2. Materials and Methods

2.1. Citizen Observatories: Opportunities to Support the SDGs

Citizen observatories can contribute to monitoring progress towards many SDGs. As mentioned in Section 1, this focuses on their main function, namely engaging citizens in contributing to the generation and analysis of reliable, timely, comprehensive and consistent data, based on which progress towards SDGs can be measured. This is enabled through the direct involvement of citizen scientists in data collection and analysis in a range of scientific fields. Citizen observatory data involve environmental and nature observations on land use (e.g., LandSense) and biodiversity (e.g., iSpot, [email protected] or Artportalen), up to astronomy observations leading to the classification of galaxies (e.g., Galaxy Zoo). Another method central to how citizen observatories’ function is by building on citizens’ collective intelligence, including the “information, experience and knowledge embodied within individuals and communities” [18].
Despite worldwide political support for the development of citizen observatories, including by the European Commission, several reservations have been expressed about the reliability of data obtained via citizen-based observations compared to those obtained by professional researchers, and the lack of quality standards needed for informed decision-making and environmental governance. Indeed, there are studies demonstrating limitations in the scalability and reliability of data collected through citizen observatories [19]. Nevertheless, there is also evidence that the citizen-centred approach used by citizen observatories appears to translate into sustained participation by participants, leading to the generation of better-quality data [20]. By providing data across vast geographical and temporal scales, citizen observatories can accumulate new, timely and comprehensive data.
An illustration of the ability and efficiency of citizen science to collect high-throughput and large-scale, research-grade data is the Global Biodiversity Information Facility (GBIF), a biodiversity network and data infrastructure. More than 87% of the data entries published on the GBIF platform since 2019 consist of citizen science data, compared to an average of 51% of occurrences coming from citizens before 2019. This source has great potential for addressing some of the data gaps on biodiversity and ecosystem health [11].

2.2. Limitations of the Citizen Observatory Method

Although some citizen observatories can disseminate their data widely through international platforms such as GBIF, these represent only a small fraction of all the citizen observatories worldwide. Most encounter a range of technical, financial and administrative difficulties that prevent them from contributing their citizen-generated data to such high-level aggregation platforms. These challenges include: (i) a lack of pathways to make their data and information available; (ii) a lack of connections, mutualisation and synchronisation between different citizen observatories, meaning that data sets remain largely fragmented or overlapping; (iii) greater difficulty in identifying gaps in data coverage, because data sets are not connected; and (iv) a lack of expertise or resources to deploy new technologies efficiently, such as artificial intelligence (AI) and big data analytics.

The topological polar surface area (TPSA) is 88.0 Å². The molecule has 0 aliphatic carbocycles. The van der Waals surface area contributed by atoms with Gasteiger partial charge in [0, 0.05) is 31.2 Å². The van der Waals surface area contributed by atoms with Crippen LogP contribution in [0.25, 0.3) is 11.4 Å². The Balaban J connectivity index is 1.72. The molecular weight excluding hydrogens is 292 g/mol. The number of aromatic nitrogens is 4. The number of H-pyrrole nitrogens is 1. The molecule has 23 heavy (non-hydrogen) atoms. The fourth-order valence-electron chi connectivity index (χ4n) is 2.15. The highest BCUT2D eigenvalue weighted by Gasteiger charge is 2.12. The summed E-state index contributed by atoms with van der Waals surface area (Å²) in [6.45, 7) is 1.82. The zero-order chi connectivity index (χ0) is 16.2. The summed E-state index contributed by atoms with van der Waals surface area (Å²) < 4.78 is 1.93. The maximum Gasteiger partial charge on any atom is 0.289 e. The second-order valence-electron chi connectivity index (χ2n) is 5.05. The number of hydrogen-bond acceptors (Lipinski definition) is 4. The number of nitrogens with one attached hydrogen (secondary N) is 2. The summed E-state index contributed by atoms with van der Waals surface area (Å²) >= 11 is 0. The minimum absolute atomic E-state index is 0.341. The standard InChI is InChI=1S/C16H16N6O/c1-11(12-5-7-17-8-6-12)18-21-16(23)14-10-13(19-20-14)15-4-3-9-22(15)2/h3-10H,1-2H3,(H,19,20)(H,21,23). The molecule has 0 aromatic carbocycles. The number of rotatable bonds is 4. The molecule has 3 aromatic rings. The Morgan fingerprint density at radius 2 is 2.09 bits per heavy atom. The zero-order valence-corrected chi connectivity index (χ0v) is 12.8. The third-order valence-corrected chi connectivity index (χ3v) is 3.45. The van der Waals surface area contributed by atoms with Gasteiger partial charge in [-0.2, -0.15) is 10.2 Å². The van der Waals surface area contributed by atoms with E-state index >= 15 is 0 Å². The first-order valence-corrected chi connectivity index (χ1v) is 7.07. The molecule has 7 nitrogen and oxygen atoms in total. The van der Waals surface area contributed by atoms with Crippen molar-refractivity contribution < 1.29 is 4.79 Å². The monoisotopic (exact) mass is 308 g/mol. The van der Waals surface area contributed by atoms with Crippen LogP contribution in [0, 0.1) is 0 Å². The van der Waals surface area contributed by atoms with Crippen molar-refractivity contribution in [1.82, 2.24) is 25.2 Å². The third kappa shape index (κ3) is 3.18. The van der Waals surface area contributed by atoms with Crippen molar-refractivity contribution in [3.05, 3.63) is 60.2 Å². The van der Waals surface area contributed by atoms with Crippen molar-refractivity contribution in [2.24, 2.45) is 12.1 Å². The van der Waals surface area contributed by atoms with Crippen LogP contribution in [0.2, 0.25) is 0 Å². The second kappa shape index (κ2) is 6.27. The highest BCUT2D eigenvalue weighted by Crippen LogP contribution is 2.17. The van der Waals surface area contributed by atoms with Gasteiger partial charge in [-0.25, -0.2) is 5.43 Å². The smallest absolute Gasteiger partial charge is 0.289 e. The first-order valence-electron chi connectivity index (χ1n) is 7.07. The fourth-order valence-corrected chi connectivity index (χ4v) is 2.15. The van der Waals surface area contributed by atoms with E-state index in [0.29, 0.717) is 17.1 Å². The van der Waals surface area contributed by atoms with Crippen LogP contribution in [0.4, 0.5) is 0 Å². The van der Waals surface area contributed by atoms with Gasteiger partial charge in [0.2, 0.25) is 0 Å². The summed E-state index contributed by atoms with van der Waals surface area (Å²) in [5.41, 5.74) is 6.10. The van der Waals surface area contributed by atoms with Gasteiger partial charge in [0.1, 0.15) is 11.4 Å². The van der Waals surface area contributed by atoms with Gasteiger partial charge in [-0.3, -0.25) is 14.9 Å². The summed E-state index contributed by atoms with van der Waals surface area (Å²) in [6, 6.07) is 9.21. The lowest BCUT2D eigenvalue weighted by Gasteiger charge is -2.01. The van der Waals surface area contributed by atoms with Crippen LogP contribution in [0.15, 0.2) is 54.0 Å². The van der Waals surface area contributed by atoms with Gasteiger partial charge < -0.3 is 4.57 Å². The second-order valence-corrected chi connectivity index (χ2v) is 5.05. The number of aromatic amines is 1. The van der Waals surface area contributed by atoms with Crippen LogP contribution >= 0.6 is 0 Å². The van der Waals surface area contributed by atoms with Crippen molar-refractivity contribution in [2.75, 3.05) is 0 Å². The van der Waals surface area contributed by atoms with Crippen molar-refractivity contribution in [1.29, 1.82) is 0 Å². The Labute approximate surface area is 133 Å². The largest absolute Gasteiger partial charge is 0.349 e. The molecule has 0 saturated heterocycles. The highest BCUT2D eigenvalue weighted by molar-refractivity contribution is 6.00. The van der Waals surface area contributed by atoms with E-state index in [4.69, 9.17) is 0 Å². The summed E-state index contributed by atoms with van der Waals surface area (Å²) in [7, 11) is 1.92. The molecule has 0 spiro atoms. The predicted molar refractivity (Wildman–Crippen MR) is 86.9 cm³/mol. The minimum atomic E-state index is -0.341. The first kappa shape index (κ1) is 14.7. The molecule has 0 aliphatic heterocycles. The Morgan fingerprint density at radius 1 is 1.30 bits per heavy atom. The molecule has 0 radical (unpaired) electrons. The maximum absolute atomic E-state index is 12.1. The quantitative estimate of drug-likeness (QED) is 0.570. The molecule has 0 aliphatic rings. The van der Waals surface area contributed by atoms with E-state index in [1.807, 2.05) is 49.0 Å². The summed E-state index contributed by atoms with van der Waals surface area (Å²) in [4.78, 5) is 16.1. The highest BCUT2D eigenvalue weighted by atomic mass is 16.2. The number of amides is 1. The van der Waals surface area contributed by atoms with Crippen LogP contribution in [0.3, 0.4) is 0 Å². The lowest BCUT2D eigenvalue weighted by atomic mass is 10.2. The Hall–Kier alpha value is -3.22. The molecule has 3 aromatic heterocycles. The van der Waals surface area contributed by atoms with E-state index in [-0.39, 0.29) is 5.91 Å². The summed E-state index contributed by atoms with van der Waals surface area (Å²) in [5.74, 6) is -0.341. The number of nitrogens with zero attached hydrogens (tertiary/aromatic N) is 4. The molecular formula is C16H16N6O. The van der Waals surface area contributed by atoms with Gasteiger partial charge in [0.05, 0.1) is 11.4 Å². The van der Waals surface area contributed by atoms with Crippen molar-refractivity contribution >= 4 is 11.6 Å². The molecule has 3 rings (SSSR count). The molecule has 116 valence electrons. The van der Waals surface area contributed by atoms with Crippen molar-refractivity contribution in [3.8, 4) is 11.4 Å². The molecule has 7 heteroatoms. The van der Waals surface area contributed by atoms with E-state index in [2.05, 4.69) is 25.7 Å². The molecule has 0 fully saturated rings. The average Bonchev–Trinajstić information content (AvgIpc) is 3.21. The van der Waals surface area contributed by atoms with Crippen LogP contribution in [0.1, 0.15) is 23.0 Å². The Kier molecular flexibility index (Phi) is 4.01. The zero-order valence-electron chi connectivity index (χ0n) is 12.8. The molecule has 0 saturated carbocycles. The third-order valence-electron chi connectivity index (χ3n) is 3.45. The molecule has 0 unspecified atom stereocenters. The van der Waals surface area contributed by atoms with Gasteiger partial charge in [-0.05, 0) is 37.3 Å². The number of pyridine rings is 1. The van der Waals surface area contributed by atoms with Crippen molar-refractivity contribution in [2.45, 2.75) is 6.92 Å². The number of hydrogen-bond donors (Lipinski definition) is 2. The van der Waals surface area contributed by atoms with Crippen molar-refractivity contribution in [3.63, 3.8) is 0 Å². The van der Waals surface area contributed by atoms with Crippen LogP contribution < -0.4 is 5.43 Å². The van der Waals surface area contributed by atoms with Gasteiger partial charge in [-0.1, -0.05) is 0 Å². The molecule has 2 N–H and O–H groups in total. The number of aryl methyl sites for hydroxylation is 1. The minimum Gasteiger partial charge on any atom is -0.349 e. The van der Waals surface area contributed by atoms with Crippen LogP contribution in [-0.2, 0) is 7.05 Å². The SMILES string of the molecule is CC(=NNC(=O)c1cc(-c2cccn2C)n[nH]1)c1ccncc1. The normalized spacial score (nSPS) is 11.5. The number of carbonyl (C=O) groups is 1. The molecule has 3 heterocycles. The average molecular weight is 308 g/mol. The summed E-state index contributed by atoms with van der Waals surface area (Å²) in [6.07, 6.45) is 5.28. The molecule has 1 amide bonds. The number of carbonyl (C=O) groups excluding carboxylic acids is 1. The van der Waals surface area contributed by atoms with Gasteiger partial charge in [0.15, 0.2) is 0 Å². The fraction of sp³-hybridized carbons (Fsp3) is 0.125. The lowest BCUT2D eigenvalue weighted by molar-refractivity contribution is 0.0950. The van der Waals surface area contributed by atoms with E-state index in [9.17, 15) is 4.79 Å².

These barriers limit the use of citizen observatory data, for example, when establishing global regulations. As a consequence, the available data for high-level monitoring and decision-making are strongly biased towards particular regions, taxonomic groups and acquisition protocols; the latter being a methodology for structured data collection, designed to enable robust statistical analysis in relation to the research question being addressed. This is even worse for scientific fields other than biodiversity (e.g., air quality, water quality, noise pollution), most of which lack a single platform or infrastructure recognised globally as the central repository for environmental data.

2.3. The Cos4Cloud Methodology for Improving Citizen Observatory Networks

More significant interaction among citizen observatories could improve the usefulness of their data, and increase the scale and impact of their contribution to monitoring the SDGs. Cos4Cloud is one of the first initiatives to address the challenges faced by citizen observatories by facilitating citizen observatory networking through interoperability, co-design and education.
Many citizen observatories collect data to feed the monitoring of the SDGs directly or indirectly. Cos4Cloud works with nine such observatories, some of which feed into SDG monitoring directly (such as the previously mentioned FreshWater Watch, which contributes to SDG indicator 6.3.2 “Proportion of bodies of water with good ambient water quality”) and some of which feed into SDG monitoring indirectly (such as Odour Collect, a citizen observatory developed to empower citizens to tackle odour pollution and thus contribute to SDG 3.9.1 “Mortality rate attributed to household and ambient air pollution”).